What better way to begin thine weekend than delving into how nuanced endgames be. And for reasons pragmatic in their persuasion, I ain’t going beyond King Prawn curry King & Pawn or Rook endgames though -no roller skates necessary.

Pdf is from Dr. John Nunn
With kings on f6 and c2, who would have thought the only way white can win is to play Kb1!

It’s becoming increasingly difficult, if not downright impossible to watch videos entitled ‘Great players of the past’. I am yet to find a single video which is more about the subject and less about the presenter and the games he likes in particular. And I am most likely to give up on that very soon. Some are so blatant that almost nothing is learnt about the player being discussed but a great deal is conveyed about the person presenting…


As it stands from April to present:

Chess.com 596 games

Lichess.com 254 games

chess24 33 games

That’s 888 games.

Koshed into third

I think we can safely say that with the vast majority reverting to the internet for chess instruction it has, invariably, become something of a free for all. Youtube has many channels, and is in all probability the best place to go, but how much of what is on offer is worth watching? Not much, I can assure you.

But in recent months I have noticed that the Americans are getting some things not just right but spot on…for what it’s worth, the following two channels are thoroughly recommended.




Bridging the gap

Before chess became the obsession that took centre stage back in 1987, I loved board games of all kinds. But there was one I liked especially because its similarity to chess. This held true particularly in the early teen years, and here it is.

For the first time last night I represented England. A match against Finland was held. Of the 81 participants, around 30 were titled, of course there were Grandmasters playing. The time frame was 1h 20m, games were set at 3m, 2s increment. I won almost every game I played, held firm in joint 11th for the most part then slipped up in my final game to someone rated 2227. I finished 16th out of 81 even though those finishing both above and below me were on average 300-500 points above me. I punched well above my weight and feel proud of myself for stepping up to the mark against very strong opposition. England gave Finland a sound beating and I did my country proud by sticking in earbuds and bopping away with my favourite 80’s band (A Flock of Seagulls) as I blitzed my way up the leaderboard. All music video images in the screenshots below are of A Flock of Seagulls, the first one being from the song ‘The More you Live The More you Love’. I don’t know about you but the more I live the more I love playing chess.

The match was commentated upon. Rather amusingly it begins with comments of mine where I boast about drinking beer when I studied The Philosophy of Science in Finland as an undergrad back in Autumn 96; when I once beat a Finnish FM with 1.f4 down the pub named The Three Beers in Turun Yliopisto.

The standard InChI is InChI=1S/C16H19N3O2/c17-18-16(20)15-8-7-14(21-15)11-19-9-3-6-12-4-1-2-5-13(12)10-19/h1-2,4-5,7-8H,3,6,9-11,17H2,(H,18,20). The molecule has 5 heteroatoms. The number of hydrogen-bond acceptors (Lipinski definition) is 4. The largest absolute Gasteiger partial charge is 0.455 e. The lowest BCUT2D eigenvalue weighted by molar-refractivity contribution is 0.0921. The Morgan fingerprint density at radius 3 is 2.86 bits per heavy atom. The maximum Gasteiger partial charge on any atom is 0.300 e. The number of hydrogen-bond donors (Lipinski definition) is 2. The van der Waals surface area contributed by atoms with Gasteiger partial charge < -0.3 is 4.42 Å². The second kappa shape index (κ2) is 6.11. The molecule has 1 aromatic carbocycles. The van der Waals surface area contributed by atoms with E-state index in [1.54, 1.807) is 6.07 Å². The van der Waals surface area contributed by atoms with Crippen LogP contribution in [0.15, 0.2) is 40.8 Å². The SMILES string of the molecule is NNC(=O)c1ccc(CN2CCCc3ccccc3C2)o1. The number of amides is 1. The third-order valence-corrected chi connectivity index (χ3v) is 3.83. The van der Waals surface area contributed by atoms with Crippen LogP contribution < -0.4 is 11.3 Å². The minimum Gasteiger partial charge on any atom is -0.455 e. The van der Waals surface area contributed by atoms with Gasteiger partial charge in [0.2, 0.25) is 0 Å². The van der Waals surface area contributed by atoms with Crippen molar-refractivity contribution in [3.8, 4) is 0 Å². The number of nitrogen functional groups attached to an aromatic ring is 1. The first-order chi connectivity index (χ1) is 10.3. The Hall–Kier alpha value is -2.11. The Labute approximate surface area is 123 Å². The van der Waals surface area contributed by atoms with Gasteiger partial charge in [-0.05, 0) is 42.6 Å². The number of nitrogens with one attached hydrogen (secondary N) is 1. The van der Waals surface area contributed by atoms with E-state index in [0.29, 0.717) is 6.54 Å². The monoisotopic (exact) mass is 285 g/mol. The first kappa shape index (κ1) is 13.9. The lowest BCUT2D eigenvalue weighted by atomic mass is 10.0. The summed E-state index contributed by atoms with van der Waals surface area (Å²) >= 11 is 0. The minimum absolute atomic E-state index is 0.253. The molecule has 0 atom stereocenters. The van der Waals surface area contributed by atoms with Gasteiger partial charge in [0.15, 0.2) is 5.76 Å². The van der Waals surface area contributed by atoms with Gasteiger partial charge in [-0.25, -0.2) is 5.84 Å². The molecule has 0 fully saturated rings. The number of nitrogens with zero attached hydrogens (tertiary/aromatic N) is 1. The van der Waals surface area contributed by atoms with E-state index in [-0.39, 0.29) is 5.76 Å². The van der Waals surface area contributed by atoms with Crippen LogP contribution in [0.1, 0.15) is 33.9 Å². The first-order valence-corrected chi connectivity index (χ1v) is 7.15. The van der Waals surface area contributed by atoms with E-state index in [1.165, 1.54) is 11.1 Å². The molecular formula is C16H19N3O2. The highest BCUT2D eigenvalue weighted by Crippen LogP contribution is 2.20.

Meretricious and mangled.
Super-silly stuff.

There’s two videos from me and now two videos I will bop away to quite happily if given the chance.

Got to Number 8 in the US charts.
I cannot stop myself from singing this every time I hear it, and it’s been like that most of the year.


Love is the drug

‘Love is the drug and I need my score’ dah-da-dah, dah-da-dah, dah-dah-dah

With chess board put to one side, does the twangy title ‘Love is the drug’ conjure anything? Grace Jones and a cheesy music video or perhaps if we go back a decade more Roxy music? Mental scrimmage aside, allow yourself to stick with the latter for future reference, and trust me on that. Although I grew up in the 80s, I am aware that pop music is, for the most part, ingratiating and the product of an industry that is, primarily, profit based…I mean who would have thought even old Frankie Sinatra was being somewhat disingenuous when he sang ‘My Way’? Well he did sing it his way but that song wasn’t his, was it? Only after the yanks plundered the French for it, was it popularized in America by him.

I had hoped for the weekend off from chess and began branching out into draughts and othello.

But then I was asked to represent England for the first time and that changed things (more on that to come). And so here I sit on the first November Sunday, pondering over the following position in a tough game of Round 1 in The British Open.

And so I sit, musing, listening, and pondering… .

Moving parts…

As if that wasn’t bad enough, a Grandmaster who played and beat the very best in the world at his peak has gone and beaten me for a second time in a week. And just because he not only beat but completely took apart the greatest English chess player in history with the black pieces in a Petroff, that’s not much of a consolation. I feel forced to belt it on the bike to the chess club and start looking at my games more closely now…